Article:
What, Exactly, is a Federally Regulated Water or Wetland?
The U.S. Environmental Protection Agency ("EPA") and the U.S. Army Corps of Engineers (the "Corps") released new guidance on April 27, 2011, which addresses the definition of "waters" and "wetlands" pursuant to regulatory programs under the federal Clean Water Act. The agencies said the new guidance would extend protection and federal permitting jurisdiction to more waters and wetlands than is provided under current federal policy.
EPA and the Corps have been wrestling with determinations regarding the extent of their Clean Water Act jurisdiction ever since the U.S. Supreme Court's decision in Rapanos v. United States. In Rapanos, the Supreme Court failed to issue a majority opinion on the scope of federal jurisdiction under the Clean Water Act, causing confusion among regulators, the regulated community, and the courts. Justice Kennedy's opinion in Rapanos stated that a "significant nexus" is needed for the federal government to establish jurisdiction over waters and wetlands far removed from traditional navigable waters. In the newly-announced guidance, no further discussion was included on the "significant nexus" test, other than to direct field staff to continue to refer these project-specific situations to headquarters for formal determinations.
Importantly the guidance will apply to all Clean Water Act programs, including but not limited to Section 401 water quality certifications, Section 402 National Pollution Discharge Elimination System permits, and Section 404 permits for discharges of dredge or fill material.
Waters that re defined in the guidance to be included within the jurisdiction of the Clean Water Act are:
- Traditional navigable waters
- Interstate waters
- Wetlands adjacent to either traditional navigable waters or interstate waters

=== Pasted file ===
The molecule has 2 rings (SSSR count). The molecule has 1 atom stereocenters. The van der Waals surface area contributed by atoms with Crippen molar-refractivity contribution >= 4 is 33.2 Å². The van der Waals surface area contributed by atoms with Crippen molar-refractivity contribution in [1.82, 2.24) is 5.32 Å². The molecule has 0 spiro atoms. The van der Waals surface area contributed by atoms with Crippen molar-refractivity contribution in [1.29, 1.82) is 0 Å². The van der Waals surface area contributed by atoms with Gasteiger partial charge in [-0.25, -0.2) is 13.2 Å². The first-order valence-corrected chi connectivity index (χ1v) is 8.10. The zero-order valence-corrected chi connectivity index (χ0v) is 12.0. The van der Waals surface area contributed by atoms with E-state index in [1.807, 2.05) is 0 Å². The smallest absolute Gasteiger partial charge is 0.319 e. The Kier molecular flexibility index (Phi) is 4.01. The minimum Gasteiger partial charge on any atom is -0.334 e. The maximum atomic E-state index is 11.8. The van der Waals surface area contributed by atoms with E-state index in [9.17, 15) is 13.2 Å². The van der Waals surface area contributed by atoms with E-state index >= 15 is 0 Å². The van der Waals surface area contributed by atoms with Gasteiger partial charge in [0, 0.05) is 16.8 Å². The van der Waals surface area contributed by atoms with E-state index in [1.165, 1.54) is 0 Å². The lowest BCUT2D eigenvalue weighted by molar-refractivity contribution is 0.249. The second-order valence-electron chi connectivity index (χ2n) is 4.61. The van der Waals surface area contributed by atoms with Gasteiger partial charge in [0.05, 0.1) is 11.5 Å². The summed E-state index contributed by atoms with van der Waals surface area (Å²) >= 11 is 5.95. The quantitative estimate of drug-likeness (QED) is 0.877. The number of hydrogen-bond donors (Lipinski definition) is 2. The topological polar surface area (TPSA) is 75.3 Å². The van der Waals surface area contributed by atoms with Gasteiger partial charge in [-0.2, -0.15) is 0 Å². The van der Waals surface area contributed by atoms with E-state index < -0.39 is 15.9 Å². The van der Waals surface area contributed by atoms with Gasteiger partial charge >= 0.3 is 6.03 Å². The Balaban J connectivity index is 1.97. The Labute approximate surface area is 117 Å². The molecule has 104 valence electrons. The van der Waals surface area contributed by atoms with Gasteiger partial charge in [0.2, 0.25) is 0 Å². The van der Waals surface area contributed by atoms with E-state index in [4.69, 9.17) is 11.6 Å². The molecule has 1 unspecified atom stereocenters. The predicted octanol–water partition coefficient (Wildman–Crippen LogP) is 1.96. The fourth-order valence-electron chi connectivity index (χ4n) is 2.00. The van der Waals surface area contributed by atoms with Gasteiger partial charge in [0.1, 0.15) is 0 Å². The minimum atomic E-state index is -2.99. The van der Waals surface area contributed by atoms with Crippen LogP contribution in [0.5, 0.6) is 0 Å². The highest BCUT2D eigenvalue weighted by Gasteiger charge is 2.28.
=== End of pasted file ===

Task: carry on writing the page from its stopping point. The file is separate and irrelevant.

- Non-navigable tributaries to traditional navigable waters that contain water at least seasonally, and wetlands that are adjacent to them.
Other waters and wetlands not identified by these categories would have to meet the "significant nexus" test to fall within the Clean Water Act's jurisdiction.
Environmental groups have publicly praised the new guidance as re-establishing the federal government's broad role in protecting waters and wetlands, while business groups have expressed disappointment that the guidance increases the scope of federal jurisdiction and corresponding regulatory burdens. One hundred and seventy U.S. Representatives signed a letter to EPA Administrator Lisa Jackson expressing their view that the guidance, by attempting to expand federal jurisdiction, is de fact rulemaking without following the procedures dictated by the Administrative Procedures Act.
The guidance, published in the Federal Register on May 2, 2011, will be open for a 60 day comment period. EPA stated that following the comment period, it will undertake rulemaking on this issue, although it set forth no timeframe to do so. If you would like further information on EPA's and the Corp's new guidance, or would like assistance on preparing comments on the guidance, please contact Jonathan E. Rinde at 484-430-2325 or email@example.com.